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Inicio Revista Colombiana de Reumatología Clinical characteristics of psoriatic arthritis and axSpA patients with uveitis
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Vol. 30. Núm. S1.
Psoriatic Disease
Páginas S8-S13 (Julio 2023)
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Vol. 30. Núm. S1.
Psoriatic Disease
Páginas S8-S13 (Julio 2023)
Original Investigation
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Clinical characteristics of psoriatic arthritis and axSpA patients with uveitis
Características clínicas de los pacientes con uveítis, artritis psoriásica y espondilitis anquilosante axial
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Vanessa Ocampoa,b,
Autor para correspondencia
Vanessa.ocampo@medportal.ca

Corresponding author.
, Mitchell Suttonc, Vinod Chandrand,e, Nigil Haroond,e,f, Alexander Kaplang,h, Dafna Gladmand,i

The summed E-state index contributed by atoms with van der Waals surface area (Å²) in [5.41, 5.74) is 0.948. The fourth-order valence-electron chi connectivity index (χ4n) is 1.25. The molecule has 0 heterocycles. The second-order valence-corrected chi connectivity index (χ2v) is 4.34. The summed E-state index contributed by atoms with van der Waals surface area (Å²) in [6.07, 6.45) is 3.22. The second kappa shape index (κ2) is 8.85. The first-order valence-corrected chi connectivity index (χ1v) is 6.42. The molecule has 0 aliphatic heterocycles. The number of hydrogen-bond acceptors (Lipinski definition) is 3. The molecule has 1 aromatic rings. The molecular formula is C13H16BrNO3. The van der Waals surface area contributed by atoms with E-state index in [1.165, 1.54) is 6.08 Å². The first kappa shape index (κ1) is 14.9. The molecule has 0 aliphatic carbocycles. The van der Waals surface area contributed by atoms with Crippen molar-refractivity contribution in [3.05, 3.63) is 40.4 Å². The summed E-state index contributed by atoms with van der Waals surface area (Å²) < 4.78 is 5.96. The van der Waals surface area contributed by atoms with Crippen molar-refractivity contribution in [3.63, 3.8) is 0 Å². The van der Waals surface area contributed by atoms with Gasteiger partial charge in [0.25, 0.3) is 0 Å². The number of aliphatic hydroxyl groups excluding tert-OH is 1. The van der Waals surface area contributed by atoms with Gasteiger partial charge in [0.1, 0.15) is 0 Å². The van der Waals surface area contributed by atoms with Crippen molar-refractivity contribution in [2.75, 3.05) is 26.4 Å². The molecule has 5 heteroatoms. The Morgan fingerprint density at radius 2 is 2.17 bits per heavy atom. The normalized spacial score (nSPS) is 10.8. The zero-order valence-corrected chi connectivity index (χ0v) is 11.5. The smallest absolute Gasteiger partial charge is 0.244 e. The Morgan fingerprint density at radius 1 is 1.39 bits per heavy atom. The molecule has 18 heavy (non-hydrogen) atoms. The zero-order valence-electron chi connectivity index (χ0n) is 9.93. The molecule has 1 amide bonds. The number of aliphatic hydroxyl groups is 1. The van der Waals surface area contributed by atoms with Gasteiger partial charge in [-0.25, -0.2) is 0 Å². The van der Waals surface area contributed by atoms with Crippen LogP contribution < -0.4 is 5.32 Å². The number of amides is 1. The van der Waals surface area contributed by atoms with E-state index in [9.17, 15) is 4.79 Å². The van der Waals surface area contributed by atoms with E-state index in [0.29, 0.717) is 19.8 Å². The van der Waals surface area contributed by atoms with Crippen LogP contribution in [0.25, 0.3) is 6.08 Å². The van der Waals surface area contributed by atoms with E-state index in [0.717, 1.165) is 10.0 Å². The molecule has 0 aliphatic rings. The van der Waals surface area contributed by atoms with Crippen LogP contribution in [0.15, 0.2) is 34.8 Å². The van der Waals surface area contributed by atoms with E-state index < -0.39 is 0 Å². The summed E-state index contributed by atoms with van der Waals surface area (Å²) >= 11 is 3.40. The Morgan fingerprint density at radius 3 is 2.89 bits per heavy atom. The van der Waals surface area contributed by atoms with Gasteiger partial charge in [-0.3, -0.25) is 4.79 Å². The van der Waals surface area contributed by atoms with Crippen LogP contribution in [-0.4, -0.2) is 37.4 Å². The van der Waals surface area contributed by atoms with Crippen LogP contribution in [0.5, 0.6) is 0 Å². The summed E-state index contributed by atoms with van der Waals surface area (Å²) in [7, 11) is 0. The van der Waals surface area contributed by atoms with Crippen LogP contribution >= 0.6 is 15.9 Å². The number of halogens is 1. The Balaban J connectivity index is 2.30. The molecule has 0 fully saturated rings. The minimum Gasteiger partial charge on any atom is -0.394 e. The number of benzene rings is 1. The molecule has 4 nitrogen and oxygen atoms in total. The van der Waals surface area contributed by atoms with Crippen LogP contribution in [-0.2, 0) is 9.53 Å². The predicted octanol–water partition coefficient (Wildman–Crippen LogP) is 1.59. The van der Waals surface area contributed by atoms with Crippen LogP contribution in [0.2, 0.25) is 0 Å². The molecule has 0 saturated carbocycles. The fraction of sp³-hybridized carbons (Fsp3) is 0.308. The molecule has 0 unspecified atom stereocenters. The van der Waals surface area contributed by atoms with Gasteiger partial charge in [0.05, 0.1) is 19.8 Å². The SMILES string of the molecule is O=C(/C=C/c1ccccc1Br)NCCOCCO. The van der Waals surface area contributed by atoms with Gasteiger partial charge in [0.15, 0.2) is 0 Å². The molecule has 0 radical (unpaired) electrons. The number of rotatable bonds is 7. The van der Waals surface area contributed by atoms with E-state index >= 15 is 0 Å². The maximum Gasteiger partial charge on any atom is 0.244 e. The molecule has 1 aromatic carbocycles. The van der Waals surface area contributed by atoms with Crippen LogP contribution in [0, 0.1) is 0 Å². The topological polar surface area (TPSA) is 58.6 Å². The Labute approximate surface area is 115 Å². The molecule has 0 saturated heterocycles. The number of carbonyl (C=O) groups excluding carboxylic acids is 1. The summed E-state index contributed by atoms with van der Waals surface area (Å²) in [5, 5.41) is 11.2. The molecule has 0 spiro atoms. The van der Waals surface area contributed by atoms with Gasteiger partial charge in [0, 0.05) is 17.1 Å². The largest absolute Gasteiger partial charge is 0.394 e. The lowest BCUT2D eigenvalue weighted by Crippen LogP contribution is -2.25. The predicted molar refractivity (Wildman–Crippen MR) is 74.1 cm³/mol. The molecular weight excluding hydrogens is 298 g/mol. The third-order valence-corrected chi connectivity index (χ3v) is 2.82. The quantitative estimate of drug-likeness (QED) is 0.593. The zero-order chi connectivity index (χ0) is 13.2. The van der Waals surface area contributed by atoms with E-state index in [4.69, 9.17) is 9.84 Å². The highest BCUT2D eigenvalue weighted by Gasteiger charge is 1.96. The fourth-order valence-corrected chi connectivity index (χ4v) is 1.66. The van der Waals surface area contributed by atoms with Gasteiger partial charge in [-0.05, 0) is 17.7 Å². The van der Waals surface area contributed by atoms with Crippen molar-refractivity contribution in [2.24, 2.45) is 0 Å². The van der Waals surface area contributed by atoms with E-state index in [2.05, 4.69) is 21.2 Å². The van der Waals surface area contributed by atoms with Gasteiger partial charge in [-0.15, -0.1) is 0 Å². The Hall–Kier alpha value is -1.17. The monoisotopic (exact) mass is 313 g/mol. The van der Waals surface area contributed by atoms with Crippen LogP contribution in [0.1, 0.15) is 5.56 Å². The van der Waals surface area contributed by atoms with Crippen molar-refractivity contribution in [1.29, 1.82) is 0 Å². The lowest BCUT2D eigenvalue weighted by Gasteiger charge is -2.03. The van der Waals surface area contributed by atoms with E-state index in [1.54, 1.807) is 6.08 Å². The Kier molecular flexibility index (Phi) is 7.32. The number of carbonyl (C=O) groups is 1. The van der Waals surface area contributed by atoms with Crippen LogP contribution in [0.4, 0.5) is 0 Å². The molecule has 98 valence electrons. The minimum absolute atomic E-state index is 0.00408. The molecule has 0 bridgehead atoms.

a Internal Medicine, Rheumatology Service, Scarborough Health Network, Toronto, Canada
b Division of Rheumatology, University of Toronto, Toronto, Canada
c Epidemiology and Statistics, Rheumatology Service, Faculty of Medicine, University of Toronto, Toronto, Canada
d Faculty of Medicine, University of Toronto, Toronto, Canada
e Rheumatology Service, Toronto Western Hospital, Toronto, Canada
f Schroeder Arthritis Institute, Toronto, Canada
g Ophthalmology Division, Faculty of Medicine, University of Toronto, Toronto, Canada
h Toronto Western Hospital Toronto, Canada
i Centre for Prognosis Studies in The Rheumatic Diseases, Toronto Western Hospital, Toronto, Canada
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Tablas (4)
Table 1. Demographic characteristics of the entire cohort.
Table 2. Demographic characteristics of the patients with uveitis diagnosis.
Table 3. Univariate and multivariate analysis of the relevant characteristics of the axSpA cohort with UV.
Table 4. Univariate and multivariate analysis of the relevant characteristics of the PsA cohort with uveitis.
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Vol. 30. Núm S1

Psoriatic Disease

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Abstract
Introduction/Objective

To describe the clinical characteristics and risk factors for uveitis flare in our psoriatic arthritis and axSpA patient cohorts and to describe possible associations of the different disease domains and uveitis flares.

Methodology and methods

Retrospective analysis of patients followed prospectively in the SpA and PsA clinics at the Toronto western hospital (January 2004–December 2020).

Results